A tool for type-A kitchen managers and list-making fanatics alike, the hiku is a device/app combo that remembers your grocery list for you. Although I’ve used apps to keep up with my kitchen inventory before, this was my first time using a physical device.
The hiku fits neatly in your hand, and can be used in your kitchen or wherever you take it. With a brief set up, you’ll be easily adding items to your list in minutes by either scanning them or speaking their names directly into the device. The hiku beeps to confirm the addition. When you’re done, place the hiku on any surface and it powers down on its own — no fumbling with on/off buttons. You can even stick it to your refrigerator using the magnet on its side.
The hiku app is where the real action takes place. In it, there’s the option to create multiple shopping lists. Items are grouped in aisles, which can be edited to match a store's layout or line up with your personal preferences. If aisles aren’t your thing, hide them altogether. Share your list with friends and family with a simple click. Cross off items while walking through the supermarket or from wherever you are. The app also includes a battery meter that tells you how much juice your device has left — no pun intended — and recharging is a breeze with the included cord.
Hiku aims to make listing and shopping easier. The app stores recent shopping list items for easy recall and offers a “get it now” button for ordering groceries directly via online retailers. This is where one of two downsides to the device/app come in. Unfortunately, the online grocer options are limited. It probably depends on geographical location, but I only had one choice. The other downside? If you're a brand fanatic, you might find that more obscure brands aren’t in the hiku database, and you’ll need to speak or manually type them. Whether you have the device or not, you can download the free hiku app from the Apple store or Google Play and use the shopping list feature to get a feel for the interface before buying or committing to the device.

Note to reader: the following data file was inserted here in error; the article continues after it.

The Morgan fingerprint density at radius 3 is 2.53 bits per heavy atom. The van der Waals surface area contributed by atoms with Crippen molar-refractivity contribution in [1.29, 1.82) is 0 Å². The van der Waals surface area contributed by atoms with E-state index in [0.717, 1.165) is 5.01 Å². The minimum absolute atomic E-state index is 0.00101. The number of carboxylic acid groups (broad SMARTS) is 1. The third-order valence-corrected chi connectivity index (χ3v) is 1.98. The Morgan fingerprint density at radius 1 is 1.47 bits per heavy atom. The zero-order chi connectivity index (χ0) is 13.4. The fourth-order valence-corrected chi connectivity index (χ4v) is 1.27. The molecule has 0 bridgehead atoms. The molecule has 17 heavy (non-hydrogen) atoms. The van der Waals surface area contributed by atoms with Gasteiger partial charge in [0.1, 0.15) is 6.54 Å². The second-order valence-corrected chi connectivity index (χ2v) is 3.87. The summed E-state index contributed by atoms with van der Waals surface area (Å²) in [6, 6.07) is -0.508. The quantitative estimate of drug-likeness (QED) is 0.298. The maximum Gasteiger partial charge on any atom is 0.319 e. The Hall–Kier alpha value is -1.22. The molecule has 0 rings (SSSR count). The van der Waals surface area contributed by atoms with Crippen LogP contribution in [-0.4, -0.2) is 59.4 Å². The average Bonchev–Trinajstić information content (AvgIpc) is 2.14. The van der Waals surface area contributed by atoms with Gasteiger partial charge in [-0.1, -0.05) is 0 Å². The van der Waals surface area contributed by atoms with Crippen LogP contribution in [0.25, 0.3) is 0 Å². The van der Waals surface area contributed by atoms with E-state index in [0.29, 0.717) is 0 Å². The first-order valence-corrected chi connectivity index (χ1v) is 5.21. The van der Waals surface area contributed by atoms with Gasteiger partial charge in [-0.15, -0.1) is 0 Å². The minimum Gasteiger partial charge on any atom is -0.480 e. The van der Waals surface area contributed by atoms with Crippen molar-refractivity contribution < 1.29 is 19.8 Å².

What Sets It Apart?
So, what's the difference between the hiku device/app combination and any of the many grocery list apps out there, including those that allow you to speak your list into your phone? I think the differentiator is hiku’s sleek design, interface, speed and connectedness. Using hiku to create a list is arguably faster than going through a mobile app — as the product site notes, "With a mobile app alone, every time you want to scan an item you have to find your phone, unlock it, find your app, launch it, tap add, choose scan, wait for the camera to load, focus on the barcode, and then wait for the results. With hiku you press one button and you're done." For some, that might be worth the extra money to spend on a device.
Hiku is a small, attractive tool for organizing shopping lists, and it’s ideal for families and individuals who like to keep closer tabs on their kitchen inventory and share where that inventory is lacking.